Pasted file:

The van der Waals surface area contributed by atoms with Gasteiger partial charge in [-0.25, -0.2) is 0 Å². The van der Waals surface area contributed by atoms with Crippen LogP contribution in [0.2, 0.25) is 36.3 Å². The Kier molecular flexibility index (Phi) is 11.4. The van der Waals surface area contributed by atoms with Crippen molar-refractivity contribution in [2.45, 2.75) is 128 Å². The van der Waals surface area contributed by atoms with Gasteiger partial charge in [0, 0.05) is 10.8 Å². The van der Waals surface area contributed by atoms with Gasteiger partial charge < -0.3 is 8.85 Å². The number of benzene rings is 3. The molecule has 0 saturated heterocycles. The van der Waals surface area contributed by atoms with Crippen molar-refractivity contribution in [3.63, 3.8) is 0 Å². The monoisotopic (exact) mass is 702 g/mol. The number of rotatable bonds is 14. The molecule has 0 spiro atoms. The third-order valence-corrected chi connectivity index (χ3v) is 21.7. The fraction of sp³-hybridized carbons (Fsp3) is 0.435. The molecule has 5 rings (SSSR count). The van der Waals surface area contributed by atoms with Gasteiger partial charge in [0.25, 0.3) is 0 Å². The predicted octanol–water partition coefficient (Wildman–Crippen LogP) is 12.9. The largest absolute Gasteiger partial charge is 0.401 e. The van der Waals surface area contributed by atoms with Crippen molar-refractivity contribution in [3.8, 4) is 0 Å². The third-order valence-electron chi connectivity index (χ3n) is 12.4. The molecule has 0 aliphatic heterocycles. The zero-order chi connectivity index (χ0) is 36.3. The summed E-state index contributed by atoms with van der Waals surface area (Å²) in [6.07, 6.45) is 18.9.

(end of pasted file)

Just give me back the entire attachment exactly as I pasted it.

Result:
The van der Waals surface area contributed by atoms with Gasteiger partial charge in [-0.25, -0.2) is 0 Å². The van der Waals surface area contributed by atoms with Crippen LogP contribution in [0.2, 0.25) is 36.3 Å². The Kier molecular flexibility index (Phi) is 11.4. The van der Waals surface area contributed by atoms with Crippen molar-refractivity contribution in [2.45, 2.75) is 128 Å². The van der Waals surface area contributed by atoms with Gasteiger partial charge in [0, 0.05) is 10.8 Å². The van der Waals surface area contributed by atoms with Gasteiger partial charge < -0.3 is 8.85 Å². The number of benzene rings is 3. The molecule has 0 saturated heterocycles. The van der Waals surface area contributed by atoms with Crippen molar-refractivity contribution in [3.63, 3.8) is 0 Å². The monoisotopic (exact) mass is 702 g/mol. The number of rotatable bonds is 14. The molecule has 0 spiro atoms. The third-order valence-corrected chi connectivity index (χ3v) is 21.7. The fraction of sp³-hybridized carbons (Fsp3) is 0.435. The molecule has 5 rings (SSSR count). The van der Waals surface area contributed by atoms with Gasteiger partial charge in [0.25, 0.3) is 0 Å². The predicted octanol–water partition coefficient (Wildman–Crippen LogP) is 12.9. The largest absolute Gasteiger partial charge is 0.401 e. The van der Waals surface area contributed by atoms with Crippen molar-refractivity contribution in [3.8, 4) is 0 Å². The third-order valence-electron chi connectivity index (χ3n) is 12.4. The molecule has 0 aliphatic heterocycles. The zero-order chi connectivity index (χ0) is 36.3. The summed E-state index contributed by atoms with van der Waals surface area (Å²) in [6.07, 6.45) is 18.9.